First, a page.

In the Klopper N.O and others v Ragavan and others [2019] JOL 43074 (GJ) case, the applicants claimed that they were being frustrated in the carrying out of their duties as business rescue practitioners. It was reported that the respondents were refusing to grant them access to the premises where they had to perform their statutory duties and functions as business rescue practitioner. The applicants sought an order interdicting and restraining the respondents from  refusing them access to the premises where they were required to perform  their duties. The applicants also asked the court to direct the respondents to assist them and their nominated agents in the performance of their duties. The court held that the applicants as business rescue practitioners, have a clear right to exercise the powers afforded to them in terms of the Act. The court further stated that the applicants are obliged to take whatever steps necessary to carry out their obligations and powers under the Act. Thus, the respondents were interdicted from obstructing and/or refusing the applicants access to the premises. The respondents were further directed by the court to co-operate and assist the applicants and their nominated agents in the performance of their duties as the appointed business rescue practitioners. 

Another case which dealt with the relationship between the directors of a company placed under business rescue and the business rescue practitioners is the Ragavan and others v Optimum Coal Terminal (Pty) Ltd and others [2022] JOL 52124 (GJ) case, the applicants, who were the directors of the company sought a declarator that they, instead of the company’s business rescue practitioner,  should vote on behalf of the company at any meeting of creditors in respect of section  151 (1) of the Act, which  provides as follows: 

Within 10 business days after publishing a business rescue plan in terms of section 150, the practitioner must convene and preside over a meeting of creditors and any other holders of a voting interest, called for the purpose of considering the plan.”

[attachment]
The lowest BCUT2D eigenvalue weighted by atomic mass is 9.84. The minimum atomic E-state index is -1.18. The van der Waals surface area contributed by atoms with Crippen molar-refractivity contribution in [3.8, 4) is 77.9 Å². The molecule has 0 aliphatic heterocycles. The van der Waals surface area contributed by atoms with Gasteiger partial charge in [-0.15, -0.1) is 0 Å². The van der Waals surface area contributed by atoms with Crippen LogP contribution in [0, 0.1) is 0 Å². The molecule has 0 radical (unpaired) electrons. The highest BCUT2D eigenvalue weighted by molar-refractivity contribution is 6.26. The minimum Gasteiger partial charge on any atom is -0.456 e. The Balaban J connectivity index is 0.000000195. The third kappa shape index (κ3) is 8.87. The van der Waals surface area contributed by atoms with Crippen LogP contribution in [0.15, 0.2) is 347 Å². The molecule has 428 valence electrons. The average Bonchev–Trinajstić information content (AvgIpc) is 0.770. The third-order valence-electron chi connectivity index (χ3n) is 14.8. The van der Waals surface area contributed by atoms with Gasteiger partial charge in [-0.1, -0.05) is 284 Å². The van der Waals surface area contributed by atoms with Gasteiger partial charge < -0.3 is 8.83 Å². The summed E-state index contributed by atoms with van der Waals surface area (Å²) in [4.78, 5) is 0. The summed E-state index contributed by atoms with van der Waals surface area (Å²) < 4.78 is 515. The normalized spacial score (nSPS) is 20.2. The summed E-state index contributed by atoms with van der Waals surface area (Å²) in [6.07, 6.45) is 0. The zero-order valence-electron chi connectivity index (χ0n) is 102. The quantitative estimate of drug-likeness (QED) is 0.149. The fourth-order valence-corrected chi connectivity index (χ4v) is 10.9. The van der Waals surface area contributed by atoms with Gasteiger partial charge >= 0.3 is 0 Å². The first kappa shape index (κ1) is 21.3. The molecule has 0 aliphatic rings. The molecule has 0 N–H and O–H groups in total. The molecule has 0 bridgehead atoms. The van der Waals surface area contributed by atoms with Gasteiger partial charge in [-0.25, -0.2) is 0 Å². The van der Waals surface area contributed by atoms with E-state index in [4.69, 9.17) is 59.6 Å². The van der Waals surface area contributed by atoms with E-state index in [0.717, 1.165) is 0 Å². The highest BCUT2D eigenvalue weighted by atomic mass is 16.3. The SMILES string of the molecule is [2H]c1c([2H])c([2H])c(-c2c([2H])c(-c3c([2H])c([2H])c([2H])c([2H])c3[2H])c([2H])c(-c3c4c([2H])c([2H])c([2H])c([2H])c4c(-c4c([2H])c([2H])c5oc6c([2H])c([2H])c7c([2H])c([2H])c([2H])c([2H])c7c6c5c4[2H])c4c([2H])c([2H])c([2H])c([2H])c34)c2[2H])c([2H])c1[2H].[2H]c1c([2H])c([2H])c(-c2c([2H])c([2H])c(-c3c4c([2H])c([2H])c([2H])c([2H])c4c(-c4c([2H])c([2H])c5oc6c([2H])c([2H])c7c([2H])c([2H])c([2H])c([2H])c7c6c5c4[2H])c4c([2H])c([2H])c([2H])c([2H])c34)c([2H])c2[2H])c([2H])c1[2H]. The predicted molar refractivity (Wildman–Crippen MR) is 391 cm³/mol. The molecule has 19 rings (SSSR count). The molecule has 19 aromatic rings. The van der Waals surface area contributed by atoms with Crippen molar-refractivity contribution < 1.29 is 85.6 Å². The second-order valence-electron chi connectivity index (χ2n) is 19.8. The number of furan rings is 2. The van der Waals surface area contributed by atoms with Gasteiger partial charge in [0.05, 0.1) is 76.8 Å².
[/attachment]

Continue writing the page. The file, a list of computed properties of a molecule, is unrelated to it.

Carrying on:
The court held that business rescue practitioners take over full management control of the company in  business rescue, in substitution for its board of directors and pre-existing management. The court emphasised that Chapter 6 of the Act made it clear that the powers of the directors are limited in business rescue proceedings and confirmed that there is a legal transfer of power to the business rescue practitioners. The court further stated that nothing of significance can be done by the directors during business rescue proceedings without the authorisation  by the business rescue practitioners. 


From the above mentioned, it is clear that in terms of the Act, business rescue practitioners take over full management control of the company in business rescue. In an event where directors and business rescue practitioners understand their duties under the Act, no tension exists between these responsibilities. The directors of a company placed under business rescue transfer their management powers and functions to the business rescue practitioners. Although the directors are subject to the authority and directions of the practitioner, they are not relieved of all their statutory and fiduciary duties. This means directors by virtue of their fiduciary duties, owe the business rescue practitioners full co-operation.